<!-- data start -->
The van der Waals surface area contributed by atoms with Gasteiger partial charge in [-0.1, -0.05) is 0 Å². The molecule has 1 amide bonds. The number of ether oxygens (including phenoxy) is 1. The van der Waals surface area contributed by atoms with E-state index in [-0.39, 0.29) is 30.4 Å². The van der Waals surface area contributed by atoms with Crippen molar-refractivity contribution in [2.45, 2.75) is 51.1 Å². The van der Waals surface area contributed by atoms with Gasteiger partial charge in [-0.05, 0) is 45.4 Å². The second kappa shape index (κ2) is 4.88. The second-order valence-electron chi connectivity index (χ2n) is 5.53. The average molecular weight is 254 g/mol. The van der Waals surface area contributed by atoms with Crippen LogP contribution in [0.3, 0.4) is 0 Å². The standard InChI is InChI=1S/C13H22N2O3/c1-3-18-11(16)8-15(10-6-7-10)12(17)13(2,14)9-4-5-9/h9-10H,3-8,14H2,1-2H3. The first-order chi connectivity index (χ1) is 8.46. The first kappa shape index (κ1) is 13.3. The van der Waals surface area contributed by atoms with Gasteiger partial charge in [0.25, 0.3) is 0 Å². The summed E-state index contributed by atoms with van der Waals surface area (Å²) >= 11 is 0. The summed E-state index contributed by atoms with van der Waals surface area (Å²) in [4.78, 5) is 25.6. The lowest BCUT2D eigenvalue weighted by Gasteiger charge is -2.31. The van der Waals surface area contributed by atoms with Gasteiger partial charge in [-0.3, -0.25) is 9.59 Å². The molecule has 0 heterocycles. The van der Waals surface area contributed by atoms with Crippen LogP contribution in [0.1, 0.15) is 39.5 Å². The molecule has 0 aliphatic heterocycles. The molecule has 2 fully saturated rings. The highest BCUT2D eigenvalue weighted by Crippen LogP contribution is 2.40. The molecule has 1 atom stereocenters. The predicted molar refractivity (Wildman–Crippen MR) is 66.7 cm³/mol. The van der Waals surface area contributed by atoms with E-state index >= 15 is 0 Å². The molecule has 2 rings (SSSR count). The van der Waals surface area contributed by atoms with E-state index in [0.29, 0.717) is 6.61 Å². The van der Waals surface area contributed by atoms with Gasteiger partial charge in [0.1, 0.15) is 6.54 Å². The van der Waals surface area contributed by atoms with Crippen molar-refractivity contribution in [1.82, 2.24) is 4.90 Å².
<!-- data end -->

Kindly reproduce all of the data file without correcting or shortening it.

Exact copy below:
The van der Waals surface area contributed by atoms with Gasteiger partial charge in [-0.1, -0.05) is 0 Å². The molecule has 1 amide bonds. The number of ether oxygens (including phenoxy) is 1. The van der Waals surface area contributed by atoms with E-state index in [-0.39, 0.29) is 30.4 Å². The van der Waals surface area contributed by atoms with Crippen molar-refractivity contribution in [2.45, 2.75) is 51.1 Å². The van der Waals surface area contributed by atoms with Gasteiger partial charge in [-0.05, 0) is 45.4 Å². The second kappa shape index (κ2) is 4.88. The second-order valence-electron chi connectivity index (χ2n) is 5.53. The average molecular weight is 254 g/mol. The van der Waals surface area contributed by atoms with Crippen LogP contribution in [0.3, 0.4) is 0 Å². The standard InChI is InChI=1S/C13H22N2O3/c1-3-18-11(16)8-15(10-6-7-10)12(17)13(2,14)9-4-5-9/h9-10H,3-8,14H2,1-2H3. The first-order chi connectivity index (χ1) is 8.46. The first kappa shape index (κ1) is 13.3. The van der Waals surface area contributed by atoms with Gasteiger partial charge in [0.25, 0.3) is 0 Å². The summed E-state index contributed by atoms with van der Waals surface area (Å²) >= 11 is 0. The summed E-state index contributed by atoms with van der Waals surface area (Å²) in [4.78, 5) is 25.6. The lowest BCUT2D eigenvalue weighted by Gasteiger charge is -2.31. The van der Waals surface area contributed by atoms with Gasteiger partial charge in [-0.3, -0.25) is 9.59 Å². The molecule has 0 heterocycles. The van der Waals surface area contributed by atoms with Crippen LogP contribution in [0.1, 0.15) is 39.5 Å². The molecule has 0 aliphatic heterocycles. The molecule has 2 fully saturated rings. The highest BCUT2D eigenvalue weighted by Crippen LogP contribution is 2.40. The molecule has 1 atom stereocenters. The predicted molar refractivity (Wildman–Crippen MR) is 66.7 cm³/mol. The van der Waals surface area contributed by atoms with E-state index >= 15 is 0 Å². The molecule has 2 rings (SSSR count). The van der Waals surface area contributed by atoms with E-state index in [0.29, 0.717) is 6.61 Å². The van der Waals surface area contributed by atoms with Gasteiger partial charge in [0.1, 0.15) is 6.54 Å². The van der Waals surface area contributed by atoms with Crippen molar-refractivity contribution in [1.82, 2.24) is 4.90 Å².